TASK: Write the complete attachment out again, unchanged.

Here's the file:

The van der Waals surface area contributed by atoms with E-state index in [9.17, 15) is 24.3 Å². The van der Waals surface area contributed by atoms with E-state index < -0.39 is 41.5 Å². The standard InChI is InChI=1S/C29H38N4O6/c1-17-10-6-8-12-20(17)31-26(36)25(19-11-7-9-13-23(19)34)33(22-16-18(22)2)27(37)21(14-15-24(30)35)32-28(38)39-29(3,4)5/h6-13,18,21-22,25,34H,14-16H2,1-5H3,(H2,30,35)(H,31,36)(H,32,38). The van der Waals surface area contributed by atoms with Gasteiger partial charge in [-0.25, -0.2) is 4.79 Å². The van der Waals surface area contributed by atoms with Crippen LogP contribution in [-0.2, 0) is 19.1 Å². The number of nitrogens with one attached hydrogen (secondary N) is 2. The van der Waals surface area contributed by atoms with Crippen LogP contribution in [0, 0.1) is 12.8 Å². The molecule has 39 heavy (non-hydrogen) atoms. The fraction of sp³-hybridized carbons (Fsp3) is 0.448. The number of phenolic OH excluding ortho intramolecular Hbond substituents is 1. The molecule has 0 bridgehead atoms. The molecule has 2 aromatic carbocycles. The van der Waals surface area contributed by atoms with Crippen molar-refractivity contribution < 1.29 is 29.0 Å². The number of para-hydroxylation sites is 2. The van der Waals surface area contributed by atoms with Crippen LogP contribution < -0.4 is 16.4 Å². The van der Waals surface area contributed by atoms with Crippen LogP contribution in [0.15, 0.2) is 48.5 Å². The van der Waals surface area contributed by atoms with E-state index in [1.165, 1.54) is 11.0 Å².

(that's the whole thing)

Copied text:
The van der Waals surface area contributed by atoms with E-state index in [9.17, 15) is 24.3 Å². The van der Waals surface area contributed by atoms with E-state index < -0.39 is 41.5 Å². The standard InChI is InChI=1S/C29H38N4O6/c1-17-10-6-8-12-20(17)31-26(36)25(19-11-7-9-13-23(19)34)33(22-16-18(22)2)27(37)21(14-15-24(30)35)32-28(38)39-29(3,4)5/h6-13,18,21-22,25,34H,14-16H2,1-5H3,(H2,30,35)(H,31,36)(H,32,38). The van der Waals surface area contributed by atoms with Gasteiger partial charge in [-0.25, -0.2) is 4.79 Å². The van der Waals surface area contributed by atoms with Crippen LogP contribution in [-0.2, 0) is 19.1 Å². The number of nitrogens with one attached hydrogen (secondary N) is 2. The van der Waals surface area contributed by atoms with Crippen LogP contribution in [0, 0.1) is 12.8 Å². The molecule has 39 heavy (non-hydrogen) atoms. The fraction of sp³-hybridized carbons (Fsp3) is 0.448. The number of phenolic OH excluding ortho intramolecular Hbond substituents is 1. The molecule has 0 bridgehead atoms. The molecule has 2 aromatic carbocycles. The van der Waals surface area contributed by atoms with Crippen molar-refractivity contribution < 1.29 is 29.0 Å². The number of para-hydroxylation sites is 2. The van der Waals surface area contributed by atoms with Crippen LogP contribution < -0.4 is 16.4 Å². The van der Waals surface area contributed by atoms with Crippen LogP contribution in [0.15, 0.2) is 48.5 Å². The van der Waals surface area contributed by atoms with E-state index in [1.165, 1.54) is 11.0 Å².